Oireachtas Joint and Select Committees

Tuesday, 26 February 2019

Joint Oireachtas Committee on Agriculture, Food and the Marine

TB Eradication Programme: Discussion

Mr. Gerry Neary:

I remember it. Deputy McConalogue asked my opinion of Professor More's suggestion. With regard to TB and Johne's disease, risk-based assessments must play a bigger part when there are no specific deaths. We must assess the risk of the herd infecting other animals rather than relying on specific tests to identify particular animals and stating the rest of the herd is fine. A herd analysis of risk must be done.

The 30 day pre-movement test after six months was mentioned. My understanding of the outcome of TB tests done way back is that in the first year of having TB, four reactors put with four ordinary cattle are unlikely to spread it but if they are left together for a second year the spread occurs. In other words, that is when the breakdown happens in the reactors and they become spreaders. With regard to yearly tests as opposed to tests every six months, if a farmer buys an animal on a specific day, which is almost a year since that animal had been tested, and that farmer's annual herd test is not until almost the same time the following year, it means that potentially an animal bought in could go two years without a test. This is a huge risk as it will have gone into a second year without a test. There would be merit to having a pre-movement test of high-risk animals. It would be of benefit.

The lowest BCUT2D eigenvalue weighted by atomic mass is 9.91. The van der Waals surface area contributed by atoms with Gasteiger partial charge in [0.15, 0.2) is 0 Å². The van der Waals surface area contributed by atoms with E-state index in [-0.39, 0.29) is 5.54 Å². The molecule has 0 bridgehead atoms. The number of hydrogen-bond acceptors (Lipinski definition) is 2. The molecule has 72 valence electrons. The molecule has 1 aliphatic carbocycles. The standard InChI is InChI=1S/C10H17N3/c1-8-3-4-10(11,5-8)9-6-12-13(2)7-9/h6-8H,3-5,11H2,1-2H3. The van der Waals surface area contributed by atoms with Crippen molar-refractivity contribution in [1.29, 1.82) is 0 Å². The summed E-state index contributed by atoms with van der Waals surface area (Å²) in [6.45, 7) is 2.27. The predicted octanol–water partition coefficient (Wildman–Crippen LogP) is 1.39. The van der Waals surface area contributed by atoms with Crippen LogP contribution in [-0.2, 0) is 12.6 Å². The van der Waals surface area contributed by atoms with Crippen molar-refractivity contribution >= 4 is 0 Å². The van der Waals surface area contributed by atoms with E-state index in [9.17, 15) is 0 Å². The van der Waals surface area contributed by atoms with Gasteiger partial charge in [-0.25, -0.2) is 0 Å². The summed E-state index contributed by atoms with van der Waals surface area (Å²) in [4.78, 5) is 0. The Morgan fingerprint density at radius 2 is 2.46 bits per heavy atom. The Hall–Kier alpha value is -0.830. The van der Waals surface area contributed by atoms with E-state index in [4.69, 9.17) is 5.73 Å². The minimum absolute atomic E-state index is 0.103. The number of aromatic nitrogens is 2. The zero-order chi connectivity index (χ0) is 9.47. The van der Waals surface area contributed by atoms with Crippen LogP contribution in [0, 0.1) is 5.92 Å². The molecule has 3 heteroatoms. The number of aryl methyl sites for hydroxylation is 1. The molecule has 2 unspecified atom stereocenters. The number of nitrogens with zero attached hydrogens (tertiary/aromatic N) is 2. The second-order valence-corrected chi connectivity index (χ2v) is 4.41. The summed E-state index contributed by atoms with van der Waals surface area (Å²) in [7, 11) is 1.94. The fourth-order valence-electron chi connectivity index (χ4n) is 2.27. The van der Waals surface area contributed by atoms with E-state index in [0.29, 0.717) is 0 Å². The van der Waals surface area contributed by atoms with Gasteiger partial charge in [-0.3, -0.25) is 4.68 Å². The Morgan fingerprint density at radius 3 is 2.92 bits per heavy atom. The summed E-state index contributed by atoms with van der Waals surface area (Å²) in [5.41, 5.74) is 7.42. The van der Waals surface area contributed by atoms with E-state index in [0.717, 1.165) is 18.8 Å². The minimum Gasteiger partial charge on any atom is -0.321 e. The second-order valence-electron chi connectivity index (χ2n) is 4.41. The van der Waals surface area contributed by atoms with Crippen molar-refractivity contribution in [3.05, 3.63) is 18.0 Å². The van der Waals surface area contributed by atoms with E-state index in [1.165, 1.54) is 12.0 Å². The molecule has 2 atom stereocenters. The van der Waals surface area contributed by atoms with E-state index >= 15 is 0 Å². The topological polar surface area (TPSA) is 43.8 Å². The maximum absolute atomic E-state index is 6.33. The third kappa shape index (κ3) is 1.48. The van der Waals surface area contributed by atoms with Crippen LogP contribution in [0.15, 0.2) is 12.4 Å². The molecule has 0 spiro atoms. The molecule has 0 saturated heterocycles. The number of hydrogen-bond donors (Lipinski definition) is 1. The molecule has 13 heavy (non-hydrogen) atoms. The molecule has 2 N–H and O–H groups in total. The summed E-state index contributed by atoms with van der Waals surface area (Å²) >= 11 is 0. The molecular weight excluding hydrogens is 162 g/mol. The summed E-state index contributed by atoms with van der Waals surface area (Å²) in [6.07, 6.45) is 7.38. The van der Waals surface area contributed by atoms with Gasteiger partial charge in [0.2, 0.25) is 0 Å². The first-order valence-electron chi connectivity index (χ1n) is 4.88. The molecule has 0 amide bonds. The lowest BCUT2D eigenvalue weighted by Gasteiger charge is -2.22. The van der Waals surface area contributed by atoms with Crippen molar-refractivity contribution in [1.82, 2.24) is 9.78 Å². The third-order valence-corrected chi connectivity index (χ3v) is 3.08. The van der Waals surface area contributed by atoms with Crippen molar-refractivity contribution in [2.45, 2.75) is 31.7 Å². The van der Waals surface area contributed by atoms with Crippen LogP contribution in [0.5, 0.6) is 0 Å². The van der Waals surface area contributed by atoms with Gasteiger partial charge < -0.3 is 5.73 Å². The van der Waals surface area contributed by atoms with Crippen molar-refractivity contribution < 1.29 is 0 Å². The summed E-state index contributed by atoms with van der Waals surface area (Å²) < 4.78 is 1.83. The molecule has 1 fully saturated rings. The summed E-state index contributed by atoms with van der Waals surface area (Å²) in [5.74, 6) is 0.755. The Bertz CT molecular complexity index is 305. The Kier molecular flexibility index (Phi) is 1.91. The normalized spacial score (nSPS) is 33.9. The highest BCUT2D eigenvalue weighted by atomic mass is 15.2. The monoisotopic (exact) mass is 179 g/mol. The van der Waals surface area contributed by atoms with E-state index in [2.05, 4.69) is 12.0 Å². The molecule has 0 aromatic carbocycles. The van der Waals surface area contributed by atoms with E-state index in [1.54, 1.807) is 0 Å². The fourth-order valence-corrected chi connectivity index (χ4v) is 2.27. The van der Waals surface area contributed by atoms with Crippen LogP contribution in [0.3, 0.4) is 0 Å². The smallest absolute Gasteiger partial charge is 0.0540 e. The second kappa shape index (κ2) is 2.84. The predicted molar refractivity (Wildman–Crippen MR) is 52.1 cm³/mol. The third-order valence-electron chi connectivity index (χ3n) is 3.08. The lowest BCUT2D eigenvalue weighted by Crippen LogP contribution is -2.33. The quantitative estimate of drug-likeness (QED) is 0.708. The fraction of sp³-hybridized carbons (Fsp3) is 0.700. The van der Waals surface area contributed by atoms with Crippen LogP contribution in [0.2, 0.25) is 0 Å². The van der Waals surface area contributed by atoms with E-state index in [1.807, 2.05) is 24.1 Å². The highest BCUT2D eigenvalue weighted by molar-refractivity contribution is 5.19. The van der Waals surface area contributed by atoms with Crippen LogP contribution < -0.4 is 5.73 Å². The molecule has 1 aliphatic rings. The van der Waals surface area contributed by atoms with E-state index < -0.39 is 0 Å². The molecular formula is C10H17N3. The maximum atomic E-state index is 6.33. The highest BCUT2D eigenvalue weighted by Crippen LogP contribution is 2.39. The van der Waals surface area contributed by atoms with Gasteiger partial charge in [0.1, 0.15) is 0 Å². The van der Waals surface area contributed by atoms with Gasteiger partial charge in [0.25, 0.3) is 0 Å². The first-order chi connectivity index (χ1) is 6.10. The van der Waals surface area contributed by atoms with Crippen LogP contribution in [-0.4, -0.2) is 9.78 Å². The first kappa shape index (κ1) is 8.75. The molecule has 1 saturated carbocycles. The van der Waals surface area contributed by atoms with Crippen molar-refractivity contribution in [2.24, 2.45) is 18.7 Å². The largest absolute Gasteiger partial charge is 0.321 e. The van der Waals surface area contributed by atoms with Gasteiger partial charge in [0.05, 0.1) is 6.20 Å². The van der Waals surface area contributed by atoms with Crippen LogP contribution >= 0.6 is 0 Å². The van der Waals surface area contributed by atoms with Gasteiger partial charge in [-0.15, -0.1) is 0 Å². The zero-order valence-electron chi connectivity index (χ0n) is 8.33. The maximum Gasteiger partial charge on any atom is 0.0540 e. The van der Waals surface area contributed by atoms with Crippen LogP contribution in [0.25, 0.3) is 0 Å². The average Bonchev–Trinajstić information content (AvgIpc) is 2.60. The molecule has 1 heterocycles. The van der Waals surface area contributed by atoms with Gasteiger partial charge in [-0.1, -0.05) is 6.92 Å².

With regard to residual animals and the two years in which they can potentially spread TB, the single greatest godsend for the TB testing scheme was the farmer payment. The farmer payment means a test is guaranteed every year. I remember having entire years off in the early 1980s. In a particular budgetary year either 20% or 40% of the high-risk herds would be tested and the remainder of the herds would be left untested for that year, and the following year perhaps 60% might be done but others went untested again. There was no hope TB would be reduced, never mind eradicated, so long that residual TB was allowed to reinfect. At least now, when we have a test every year, most TB will be picked up at a point before the animal's ability to spread it.

With regard to how we will manage inspections at ports, we were consulted briefly - no, in fact, we were told it was happening. With regard to availability, the Veterinary Council's register has increased from 2,600 to 2,800 this year. We are producing plenty of graduates in UCD, Trinity, Budapest, Warsaw-----